1. Ch. 7 Summary with blanks The Criminal Court System

Chapter 7 - The Criminal Court System
Criminal courts are complex administrative organizations that oversee the process of
prosecuting criminal offences and ensuring that trials are conducted in accordance with
the principals of fairness.
The Criminal Court Structure
The provincial court system consists of the provincial courts and the superior courts of
the province. What court ________________________ is at the bottom of the hierarchy
of Canadian courts. Provincial Court judges in the criminal division have the jurisdiction
to hear summary conviction offences, such as public nudity, which are relatively minor
crimes. They also hear indictable offences, which carry heavier penalties as well as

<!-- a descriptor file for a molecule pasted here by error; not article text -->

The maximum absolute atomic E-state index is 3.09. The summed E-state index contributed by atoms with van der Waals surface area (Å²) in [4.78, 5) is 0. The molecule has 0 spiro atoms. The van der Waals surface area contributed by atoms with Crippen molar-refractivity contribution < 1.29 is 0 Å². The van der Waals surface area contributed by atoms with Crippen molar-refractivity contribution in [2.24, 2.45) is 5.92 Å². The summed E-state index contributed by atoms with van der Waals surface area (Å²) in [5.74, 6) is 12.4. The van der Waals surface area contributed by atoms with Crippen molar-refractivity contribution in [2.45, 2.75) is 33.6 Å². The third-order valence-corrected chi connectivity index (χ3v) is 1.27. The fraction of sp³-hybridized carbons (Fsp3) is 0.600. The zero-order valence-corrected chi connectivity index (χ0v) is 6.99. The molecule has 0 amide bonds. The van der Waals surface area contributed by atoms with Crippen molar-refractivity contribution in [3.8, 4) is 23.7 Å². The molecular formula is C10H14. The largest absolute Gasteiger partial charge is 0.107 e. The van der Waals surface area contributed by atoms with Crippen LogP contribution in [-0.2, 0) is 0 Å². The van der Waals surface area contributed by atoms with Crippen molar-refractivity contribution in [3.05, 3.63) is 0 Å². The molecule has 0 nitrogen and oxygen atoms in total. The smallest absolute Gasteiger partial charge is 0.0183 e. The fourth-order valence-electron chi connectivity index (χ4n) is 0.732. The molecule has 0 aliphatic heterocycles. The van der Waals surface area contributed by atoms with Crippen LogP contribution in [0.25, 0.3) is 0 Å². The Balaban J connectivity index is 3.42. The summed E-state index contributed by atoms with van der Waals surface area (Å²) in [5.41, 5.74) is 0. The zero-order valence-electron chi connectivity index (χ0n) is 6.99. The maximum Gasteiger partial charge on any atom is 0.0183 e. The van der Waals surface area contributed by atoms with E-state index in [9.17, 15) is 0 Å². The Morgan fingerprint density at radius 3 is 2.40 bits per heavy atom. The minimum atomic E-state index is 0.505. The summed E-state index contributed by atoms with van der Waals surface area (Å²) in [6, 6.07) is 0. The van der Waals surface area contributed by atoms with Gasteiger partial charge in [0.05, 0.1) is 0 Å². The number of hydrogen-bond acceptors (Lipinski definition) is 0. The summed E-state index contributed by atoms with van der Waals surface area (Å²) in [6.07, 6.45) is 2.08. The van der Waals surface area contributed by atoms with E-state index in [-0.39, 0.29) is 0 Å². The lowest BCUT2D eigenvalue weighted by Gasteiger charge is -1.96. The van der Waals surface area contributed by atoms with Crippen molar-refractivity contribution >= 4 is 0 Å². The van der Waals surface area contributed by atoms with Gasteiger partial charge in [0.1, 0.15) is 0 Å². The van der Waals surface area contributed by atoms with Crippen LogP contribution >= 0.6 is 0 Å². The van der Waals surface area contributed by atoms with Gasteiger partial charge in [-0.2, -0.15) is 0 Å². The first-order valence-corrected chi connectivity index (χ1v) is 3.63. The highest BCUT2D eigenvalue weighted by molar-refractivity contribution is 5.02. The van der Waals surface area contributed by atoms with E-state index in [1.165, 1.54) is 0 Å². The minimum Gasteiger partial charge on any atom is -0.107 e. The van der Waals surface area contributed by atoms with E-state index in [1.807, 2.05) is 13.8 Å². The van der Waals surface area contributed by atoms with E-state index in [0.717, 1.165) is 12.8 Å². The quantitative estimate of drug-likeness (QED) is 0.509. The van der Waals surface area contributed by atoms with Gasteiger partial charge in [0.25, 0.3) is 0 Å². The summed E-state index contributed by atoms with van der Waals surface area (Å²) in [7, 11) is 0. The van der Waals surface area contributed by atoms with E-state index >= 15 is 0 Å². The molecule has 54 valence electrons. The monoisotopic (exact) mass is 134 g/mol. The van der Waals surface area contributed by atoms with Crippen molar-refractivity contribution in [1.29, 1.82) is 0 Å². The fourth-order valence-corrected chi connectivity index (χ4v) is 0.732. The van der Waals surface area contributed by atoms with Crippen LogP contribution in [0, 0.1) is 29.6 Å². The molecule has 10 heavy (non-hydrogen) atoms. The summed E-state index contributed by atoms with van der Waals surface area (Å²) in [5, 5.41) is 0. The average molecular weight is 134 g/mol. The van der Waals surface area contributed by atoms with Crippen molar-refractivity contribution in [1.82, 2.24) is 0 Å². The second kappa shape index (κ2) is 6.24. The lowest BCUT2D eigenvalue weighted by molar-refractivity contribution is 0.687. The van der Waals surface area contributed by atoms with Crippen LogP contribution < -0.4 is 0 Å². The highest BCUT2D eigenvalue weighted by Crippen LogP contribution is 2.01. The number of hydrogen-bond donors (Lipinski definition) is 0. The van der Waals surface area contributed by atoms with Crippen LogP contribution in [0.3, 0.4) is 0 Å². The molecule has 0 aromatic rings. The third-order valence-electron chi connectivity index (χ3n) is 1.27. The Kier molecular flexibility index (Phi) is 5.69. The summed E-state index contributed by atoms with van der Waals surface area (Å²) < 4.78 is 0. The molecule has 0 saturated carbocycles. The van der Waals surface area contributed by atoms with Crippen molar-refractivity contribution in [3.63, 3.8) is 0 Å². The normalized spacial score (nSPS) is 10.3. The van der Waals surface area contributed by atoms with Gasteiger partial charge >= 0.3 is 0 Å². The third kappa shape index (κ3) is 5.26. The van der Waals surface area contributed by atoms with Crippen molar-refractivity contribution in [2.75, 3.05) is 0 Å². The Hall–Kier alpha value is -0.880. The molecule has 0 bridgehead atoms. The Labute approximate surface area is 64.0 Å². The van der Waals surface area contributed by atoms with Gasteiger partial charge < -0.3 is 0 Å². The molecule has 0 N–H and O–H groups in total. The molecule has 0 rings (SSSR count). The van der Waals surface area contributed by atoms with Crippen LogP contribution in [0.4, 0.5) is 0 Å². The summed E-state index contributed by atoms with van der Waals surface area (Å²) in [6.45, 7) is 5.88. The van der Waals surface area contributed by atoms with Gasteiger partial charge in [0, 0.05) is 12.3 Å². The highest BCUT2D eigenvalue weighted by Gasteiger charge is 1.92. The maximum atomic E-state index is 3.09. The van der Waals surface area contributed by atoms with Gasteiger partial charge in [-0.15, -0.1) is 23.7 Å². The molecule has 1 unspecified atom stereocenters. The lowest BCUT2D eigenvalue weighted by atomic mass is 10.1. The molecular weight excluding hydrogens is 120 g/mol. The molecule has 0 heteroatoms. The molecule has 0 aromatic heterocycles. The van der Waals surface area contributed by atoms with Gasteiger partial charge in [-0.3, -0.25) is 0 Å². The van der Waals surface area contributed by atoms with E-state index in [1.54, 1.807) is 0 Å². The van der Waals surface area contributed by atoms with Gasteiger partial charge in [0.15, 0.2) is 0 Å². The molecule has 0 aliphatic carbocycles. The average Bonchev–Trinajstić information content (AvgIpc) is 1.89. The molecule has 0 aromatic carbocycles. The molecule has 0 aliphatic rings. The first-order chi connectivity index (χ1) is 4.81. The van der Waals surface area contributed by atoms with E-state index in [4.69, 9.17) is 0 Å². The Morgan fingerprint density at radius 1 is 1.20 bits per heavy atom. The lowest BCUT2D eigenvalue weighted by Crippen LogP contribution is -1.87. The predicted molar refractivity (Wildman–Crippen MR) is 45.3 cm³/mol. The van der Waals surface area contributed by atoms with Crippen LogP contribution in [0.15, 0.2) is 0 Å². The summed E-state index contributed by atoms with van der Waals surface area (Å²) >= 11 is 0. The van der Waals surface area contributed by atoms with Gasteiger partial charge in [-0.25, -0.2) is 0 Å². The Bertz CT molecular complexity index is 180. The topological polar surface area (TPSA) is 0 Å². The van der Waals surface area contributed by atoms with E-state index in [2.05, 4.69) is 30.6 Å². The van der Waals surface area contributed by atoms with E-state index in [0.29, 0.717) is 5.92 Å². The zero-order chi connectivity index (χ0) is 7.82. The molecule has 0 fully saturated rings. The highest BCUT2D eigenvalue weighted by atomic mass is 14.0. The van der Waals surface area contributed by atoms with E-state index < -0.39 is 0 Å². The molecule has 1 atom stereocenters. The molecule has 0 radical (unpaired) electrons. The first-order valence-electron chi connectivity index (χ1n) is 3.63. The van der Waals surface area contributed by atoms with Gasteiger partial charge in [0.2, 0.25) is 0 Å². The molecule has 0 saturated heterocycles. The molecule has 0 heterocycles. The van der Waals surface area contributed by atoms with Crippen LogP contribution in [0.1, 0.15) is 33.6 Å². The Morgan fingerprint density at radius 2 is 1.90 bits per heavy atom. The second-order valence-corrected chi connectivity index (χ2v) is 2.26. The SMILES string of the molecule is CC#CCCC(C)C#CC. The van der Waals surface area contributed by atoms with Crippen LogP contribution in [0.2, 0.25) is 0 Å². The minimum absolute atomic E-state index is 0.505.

violations of provincial statutes or municipal bylaws. In addition, the Provincial Court,
Criminal Division, conducts all, (type of hearing) ______________________ to
determine whether there is sufficient evidence to put the accused on trial by a higher
court. An _____________ from the Provincial Court is heard by which court
_______________________________________ which is the highest level of the
provincial court system. This court conducts trials for serious crimes such as murder.
The federal court system consists of the Federal Court of Canada, which has a trial
division and an appeal division, and the Supreme Court of Canada-the country’s
highest (what court?) _____________________. The Supreme Court
grants _____________, or permission to appeal only for matters of national significance
or when decisions conflict in the provincial appeals court. Other specialized courts
include the Tax Court of Canada, the Court Martial Appeal Court, and the Nisga’a Court
in British Columbia.
The Participants
Canada’s criminal justice system has two fundamental principles: an accused person is